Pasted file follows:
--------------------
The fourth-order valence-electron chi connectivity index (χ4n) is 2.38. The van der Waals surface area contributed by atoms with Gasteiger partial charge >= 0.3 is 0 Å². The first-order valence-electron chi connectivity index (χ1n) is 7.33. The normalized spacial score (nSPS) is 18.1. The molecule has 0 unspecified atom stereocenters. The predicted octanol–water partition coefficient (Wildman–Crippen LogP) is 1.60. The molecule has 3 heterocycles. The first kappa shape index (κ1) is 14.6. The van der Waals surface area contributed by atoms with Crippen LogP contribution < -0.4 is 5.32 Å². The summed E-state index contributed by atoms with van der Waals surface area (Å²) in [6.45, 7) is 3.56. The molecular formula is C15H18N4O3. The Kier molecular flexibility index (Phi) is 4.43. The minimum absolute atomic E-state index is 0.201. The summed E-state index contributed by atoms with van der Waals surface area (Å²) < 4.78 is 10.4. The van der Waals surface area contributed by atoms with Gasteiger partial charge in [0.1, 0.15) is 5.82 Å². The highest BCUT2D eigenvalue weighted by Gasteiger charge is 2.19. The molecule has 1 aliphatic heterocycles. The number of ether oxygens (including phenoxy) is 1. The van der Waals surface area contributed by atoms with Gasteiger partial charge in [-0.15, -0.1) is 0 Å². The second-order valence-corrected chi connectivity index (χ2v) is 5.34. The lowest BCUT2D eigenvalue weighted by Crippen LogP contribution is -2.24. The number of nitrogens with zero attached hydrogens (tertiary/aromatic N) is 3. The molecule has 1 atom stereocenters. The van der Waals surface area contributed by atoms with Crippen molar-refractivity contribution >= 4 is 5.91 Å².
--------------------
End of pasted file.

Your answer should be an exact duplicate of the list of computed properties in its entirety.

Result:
The fourth-order valence-electron chi connectivity index (χ4n) is 2.38. The van der Waals surface area contributed by atoms with Gasteiger partial charge >= 0.3 is 0 Å². The first-order valence-electron chi connectivity index (χ1n) is 7.33. The normalized spacial score (nSPS) is 18.1. The molecule has 0 unspecified atom stereocenters. The predicted octanol–water partition coefficient (Wildman–Crippen LogP) is 1.60. The molecule has 3 heterocycles. The first kappa shape index (κ1) is 14.6. The van der Waals surface area contributed by atoms with Crippen LogP contribution < -0.4 is 5.32 Å². The summed E-state index contributed by atoms with van der Waals surface area (Å²) in [6.45, 7) is 3.56. The molecular formula is C15H18N4O3. The Kier molecular flexibility index (Phi) is 4.43. The minimum absolute atomic E-state index is 0.201. The summed E-state index contributed by atoms with van der Waals surface area (Å²) < 4.78 is 10.4. The van der Waals surface area contributed by atoms with Gasteiger partial charge in [0.1, 0.15) is 5.82 Å². The highest BCUT2D eigenvalue weighted by Gasteiger charge is 2.19. The molecule has 1 aliphatic heterocycles. The number of ether oxygens (including phenoxy) is 1. The van der Waals surface area contributed by atoms with Gasteiger partial charge in [-0.15, -0.1) is 0 Å². The second-order valence-corrected chi connectivity index (χ2v) is 5.34. The lowest BCUT2D eigenvalue weighted by Crippen LogP contribution is -2.24. The number of nitrogens with zero attached hydrogens (tertiary/aromatic N) is 3. The molecule has 1 atom stereocenters. The van der Waals surface area contributed by atoms with Crippen molar-refractivity contribution >= 4 is 5.91 Å².